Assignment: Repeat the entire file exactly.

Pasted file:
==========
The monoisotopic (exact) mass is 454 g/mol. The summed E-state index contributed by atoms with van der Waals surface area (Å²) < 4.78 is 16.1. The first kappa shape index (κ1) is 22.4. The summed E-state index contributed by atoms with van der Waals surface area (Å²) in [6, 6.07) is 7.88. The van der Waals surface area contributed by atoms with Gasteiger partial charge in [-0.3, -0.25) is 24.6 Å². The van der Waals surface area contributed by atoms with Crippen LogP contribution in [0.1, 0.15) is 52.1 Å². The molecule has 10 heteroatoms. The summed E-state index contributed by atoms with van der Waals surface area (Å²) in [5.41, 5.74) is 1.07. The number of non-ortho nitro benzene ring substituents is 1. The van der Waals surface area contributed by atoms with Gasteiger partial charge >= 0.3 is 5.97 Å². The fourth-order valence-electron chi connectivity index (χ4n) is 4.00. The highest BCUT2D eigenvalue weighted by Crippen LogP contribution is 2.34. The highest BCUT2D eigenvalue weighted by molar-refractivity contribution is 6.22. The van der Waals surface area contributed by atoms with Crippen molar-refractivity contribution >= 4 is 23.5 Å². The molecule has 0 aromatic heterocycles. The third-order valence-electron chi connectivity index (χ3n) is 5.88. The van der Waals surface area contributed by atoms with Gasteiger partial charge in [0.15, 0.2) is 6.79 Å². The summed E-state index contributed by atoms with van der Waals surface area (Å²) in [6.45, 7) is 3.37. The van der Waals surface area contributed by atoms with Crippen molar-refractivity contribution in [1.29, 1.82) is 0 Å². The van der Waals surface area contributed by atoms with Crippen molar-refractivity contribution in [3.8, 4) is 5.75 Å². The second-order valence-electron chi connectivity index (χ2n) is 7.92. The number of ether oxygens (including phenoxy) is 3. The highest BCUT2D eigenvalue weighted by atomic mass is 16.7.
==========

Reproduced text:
The monoisotopic (exact) mass is 454 g/mol. The summed E-state index contributed by atoms with van der Waals surface area (Å²) < 4.78 is 16.1. The first kappa shape index (κ1) is 22.4. The summed E-state index contributed by atoms with van der Waals surface area (Å²) in [6, 6.07) is 7.88. The van der Waals surface area contributed by atoms with Gasteiger partial charge in [-0.3, -0.25) is 24.6 Å². The van der Waals surface area contributed by atoms with Crippen LogP contribution in [0.1, 0.15) is 52.1 Å². The molecule has 10 heteroatoms. The summed E-state index contributed by atoms with van der Waals surface area (Å²) in [5.41, 5.74) is 1.07. The number of non-ortho nitro benzene ring substituents is 1. The van der Waals surface area contributed by atoms with Gasteiger partial charge >= 0.3 is 5.97 Å². The fourth-order valence-electron chi connectivity index (χ4n) is 4.00. The highest BCUT2D eigenvalue weighted by Crippen LogP contribution is 2.34. The highest BCUT2D eigenvalue weighted by molar-refractivity contribution is 6.22. The van der Waals surface area contributed by atoms with Crippen molar-refractivity contribution >= 4 is 23.5 Å². The molecule has 0 aromatic heterocycles. The third-order valence-electron chi connectivity index (χ3n) is 5.88. The van der Waals surface area contributed by atoms with Gasteiger partial charge in [0.15, 0.2) is 6.79 Å². The summed E-state index contributed by atoms with van der Waals surface area (Å²) in [6.45, 7) is 3.37. The van der Waals surface area contributed by atoms with Crippen molar-refractivity contribution in [1.29, 1.82) is 0 Å². The van der Waals surface area contributed by atoms with Crippen molar-refractivity contribution in [3.8, 4) is 5.75 Å². The second-order valence-electron chi connectivity index (χ2n) is 7.92. The number of ether oxygens (including phenoxy) is 3. The highest BCUT2D eigenvalue weighted by atomic mass is 16.7.